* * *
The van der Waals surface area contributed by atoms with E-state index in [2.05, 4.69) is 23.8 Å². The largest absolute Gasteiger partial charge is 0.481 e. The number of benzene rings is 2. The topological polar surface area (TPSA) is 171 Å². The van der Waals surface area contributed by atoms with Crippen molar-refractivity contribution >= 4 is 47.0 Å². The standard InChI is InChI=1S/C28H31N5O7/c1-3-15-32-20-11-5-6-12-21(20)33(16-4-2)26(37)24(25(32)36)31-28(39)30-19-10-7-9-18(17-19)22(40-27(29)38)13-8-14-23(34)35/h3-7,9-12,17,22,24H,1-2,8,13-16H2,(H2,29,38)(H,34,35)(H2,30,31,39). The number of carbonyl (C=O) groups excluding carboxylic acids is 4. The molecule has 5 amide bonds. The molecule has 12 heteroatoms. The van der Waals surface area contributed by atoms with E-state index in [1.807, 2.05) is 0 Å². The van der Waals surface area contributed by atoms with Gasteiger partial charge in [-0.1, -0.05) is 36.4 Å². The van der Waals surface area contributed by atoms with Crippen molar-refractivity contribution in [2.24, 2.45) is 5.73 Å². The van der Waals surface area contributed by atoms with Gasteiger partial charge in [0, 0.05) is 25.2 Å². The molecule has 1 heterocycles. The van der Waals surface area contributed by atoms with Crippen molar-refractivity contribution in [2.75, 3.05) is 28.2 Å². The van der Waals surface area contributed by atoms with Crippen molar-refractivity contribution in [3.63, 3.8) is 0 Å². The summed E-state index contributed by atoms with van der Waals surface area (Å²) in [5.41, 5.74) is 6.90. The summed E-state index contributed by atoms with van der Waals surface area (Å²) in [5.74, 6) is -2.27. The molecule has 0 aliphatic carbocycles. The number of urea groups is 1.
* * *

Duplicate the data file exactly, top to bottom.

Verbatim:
The van der Waals surface area contributed by atoms with E-state index in [2.05, 4.69) is 23.8 Å². The largest absolute Gasteiger partial charge is 0.481 e. The number of benzene rings is 2. The topological polar surface area (TPSA) is 171 Å². The van der Waals surface area contributed by atoms with Crippen molar-refractivity contribution >= 4 is 47.0 Å². The standard InChI is InChI=1S/C28H31N5O7/c1-3-15-32-20-11-5-6-12-21(20)33(16-4-2)26(37)24(25(32)36)31-28(39)30-19-10-7-9-18(17-19)22(40-27(29)38)13-8-14-23(34)35/h3-7,9-12,17,22,24H,1-2,8,13-16H2,(H2,29,38)(H,34,35)(H2,30,31,39). The number of carbonyl (C=O) groups excluding carboxylic acids is 4. The molecule has 5 amide bonds. The molecule has 12 heteroatoms. The van der Waals surface area contributed by atoms with E-state index in [1.807, 2.05) is 0 Å². The van der Waals surface area contributed by atoms with Gasteiger partial charge in [-0.1, -0.05) is 36.4 Å². The van der Waals surface area contributed by atoms with Crippen molar-refractivity contribution in [2.24, 2.45) is 5.73 Å². The van der Waals surface area contributed by atoms with Gasteiger partial charge in [0, 0.05) is 25.2 Å². The molecule has 1 heterocycles. The van der Waals surface area contributed by atoms with Crippen molar-refractivity contribution in [2.75, 3.05) is 28.2 Å². The van der Waals surface area contributed by atoms with Crippen molar-refractivity contribution in [3.63, 3.8) is 0 Å². The summed E-state index contributed by atoms with van der Waals surface area (Å²) in [5.41, 5.74) is 6.90. The summed E-state index contributed by atoms with van der Waals surface area (Å²) in [5.74, 6) is -2.27. The molecule has 0 aliphatic carbocycles. The number of urea groups is 1.